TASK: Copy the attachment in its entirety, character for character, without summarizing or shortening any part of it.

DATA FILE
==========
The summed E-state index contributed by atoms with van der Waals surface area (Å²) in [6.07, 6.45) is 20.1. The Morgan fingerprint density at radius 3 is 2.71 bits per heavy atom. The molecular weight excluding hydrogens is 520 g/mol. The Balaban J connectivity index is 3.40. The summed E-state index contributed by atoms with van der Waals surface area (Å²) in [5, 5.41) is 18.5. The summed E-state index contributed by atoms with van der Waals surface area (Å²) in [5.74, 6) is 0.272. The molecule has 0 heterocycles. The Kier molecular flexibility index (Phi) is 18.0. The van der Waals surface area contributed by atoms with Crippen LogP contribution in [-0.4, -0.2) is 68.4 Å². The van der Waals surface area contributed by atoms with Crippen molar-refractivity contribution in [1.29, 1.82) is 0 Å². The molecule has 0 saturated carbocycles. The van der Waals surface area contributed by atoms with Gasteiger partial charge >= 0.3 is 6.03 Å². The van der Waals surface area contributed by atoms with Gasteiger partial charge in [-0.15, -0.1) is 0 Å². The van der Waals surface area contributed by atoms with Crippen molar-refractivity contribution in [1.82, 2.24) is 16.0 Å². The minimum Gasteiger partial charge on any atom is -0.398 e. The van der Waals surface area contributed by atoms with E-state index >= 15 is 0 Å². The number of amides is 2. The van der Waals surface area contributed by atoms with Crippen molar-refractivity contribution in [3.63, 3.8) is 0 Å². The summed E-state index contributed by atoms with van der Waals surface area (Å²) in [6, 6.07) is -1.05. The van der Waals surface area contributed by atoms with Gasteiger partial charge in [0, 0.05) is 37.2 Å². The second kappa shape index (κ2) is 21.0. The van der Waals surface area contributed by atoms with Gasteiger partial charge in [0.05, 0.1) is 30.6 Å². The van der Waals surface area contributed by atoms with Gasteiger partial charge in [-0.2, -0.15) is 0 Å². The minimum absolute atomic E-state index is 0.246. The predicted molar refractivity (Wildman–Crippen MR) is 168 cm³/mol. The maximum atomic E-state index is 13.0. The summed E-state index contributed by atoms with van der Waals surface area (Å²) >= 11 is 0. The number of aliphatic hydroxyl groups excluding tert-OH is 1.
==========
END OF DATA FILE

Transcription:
The summed E-state index contributed by atoms with van der Waals surface area (Å²) in [6.07, 6.45) is 20.1. The Morgan fingerprint density at radius 3 is 2.71 bits per heavy atom. The molecular weight excluding hydrogens is 520 g/mol. The Balaban J connectivity index is 3.40. The summed E-state index contributed by atoms with van der Waals surface area (Å²) in [5, 5.41) is 18.5. The summed E-state index contributed by atoms with van der Waals surface area (Å²) in [5.74, 6) is 0.272. The molecule has 0 heterocycles. The Kier molecular flexibility index (Phi) is 18.0. The van der Waals surface area contributed by atoms with Crippen LogP contribution in [-0.4, -0.2) is 68.4 Å². The van der Waals surface area contributed by atoms with Crippen molar-refractivity contribution in [1.29, 1.82) is 0 Å². The molecule has 0 saturated carbocycles. The van der Waals surface area contributed by atoms with Gasteiger partial charge >= 0.3 is 6.03 Å². The van der Waals surface area contributed by atoms with Gasteiger partial charge in [-0.15, -0.1) is 0 Å². The van der Waals surface area contributed by atoms with Crippen molar-refractivity contribution in [1.82, 2.24) is 16.0 Å². The minimum Gasteiger partial charge on any atom is -0.398 e. The van der Waals surface area contributed by atoms with E-state index >= 15 is 0 Å². The number of amides is 2. The van der Waals surface area contributed by atoms with Crippen molar-refractivity contribution in [3.63, 3.8) is 0 Å². The summed E-state index contributed by atoms with van der Waals surface area (Å²) in [6, 6.07) is -1.05. The van der Waals surface area contributed by atoms with Gasteiger partial charge in [0, 0.05) is 37.2 Å². The second kappa shape index (κ2) is 21.0. The van der Waals surface area contributed by atoms with Gasteiger partial charge in [0.05, 0.1) is 30.6 Å². The van der Waals surface area contributed by atoms with Gasteiger partial charge in [-0.2, -0.15) is 0 Å². The minimum absolute atomic E-state index is 0.246. The predicted molar refractivity (Wildman–Crippen MR) is 168 cm³/mol. The maximum atomic E-state index is 13.0. The summed E-state index contributed by atoms with van der Waals surface area (Å²) >= 11 is 0. The number of aliphatic hydroxyl groups excluding tert-OH is 1.